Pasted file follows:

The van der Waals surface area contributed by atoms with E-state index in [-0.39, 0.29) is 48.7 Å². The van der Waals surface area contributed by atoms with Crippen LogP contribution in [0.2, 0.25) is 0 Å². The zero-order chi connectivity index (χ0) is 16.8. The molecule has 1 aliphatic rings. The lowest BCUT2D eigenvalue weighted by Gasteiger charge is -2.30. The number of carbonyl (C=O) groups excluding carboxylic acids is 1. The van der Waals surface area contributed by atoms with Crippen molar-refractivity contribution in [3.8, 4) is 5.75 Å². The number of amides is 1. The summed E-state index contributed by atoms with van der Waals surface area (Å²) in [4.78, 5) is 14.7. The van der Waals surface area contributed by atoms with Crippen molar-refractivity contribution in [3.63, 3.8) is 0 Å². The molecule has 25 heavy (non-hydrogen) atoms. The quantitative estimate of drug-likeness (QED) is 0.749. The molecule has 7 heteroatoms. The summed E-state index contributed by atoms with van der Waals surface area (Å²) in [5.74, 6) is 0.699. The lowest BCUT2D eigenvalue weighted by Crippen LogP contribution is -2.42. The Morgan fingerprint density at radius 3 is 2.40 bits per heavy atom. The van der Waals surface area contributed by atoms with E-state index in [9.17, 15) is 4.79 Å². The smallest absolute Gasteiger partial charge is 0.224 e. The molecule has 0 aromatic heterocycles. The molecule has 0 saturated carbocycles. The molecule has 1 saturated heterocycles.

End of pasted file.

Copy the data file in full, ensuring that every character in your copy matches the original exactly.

The van der Waals surface area contributed by atoms with E-state index in [-0.39, 0.29) is 48.7 Å². The van der Waals surface area contributed by atoms with Crippen LogP contribution in [0.2, 0.25) is 0 Å². The zero-order chi connectivity index (χ0) is 16.8. The molecule has 1 aliphatic rings. The lowest BCUT2D eigenvalue weighted by Gasteiger charge is -2.30. The number of carbonyl (C=O) groups excluding carboxylic acids is 1. The van der Waals surface area contributed by atoms with Crippen molar-refractivity contribution in [3.8, 4) is 5.75 Å². The number of amides is 1. The summed E-state index contributed by atoms with van der Waals surface area (Å²) in [4.78, 5) is 14.7. The van der Waals surface area contributed by atoms with Crippen molar-refractivity contribution in [3.63, 3.8) is 0 Å². The molecule has 25 heavy (non-hydrogen) atoms. The quantitative estimate of drug-likeness (QED) is 0.749. The molecule has 7 heteroatoms. The summed E-state index contributed by atoms with van der Waals surface area (Å²) in [5.74, 6) is 0.699. The lowest BCUT2D eigenvalue weighted by Crippen LogP contribution is -2.42. The Morgan fingerprint density at radius 3 is 2.40 bits per heavy atom. The van der Waals surface area contributed by atoms with E-state index in [9.17, 15) is 4.79 Å². The smallest absolute Gasteiger partial charge is 0.224 e. The molecule has 0 aromatic heterocycles. The molecule has 0 saturated carbocycles. The molecule has 1 saturated heterocycles.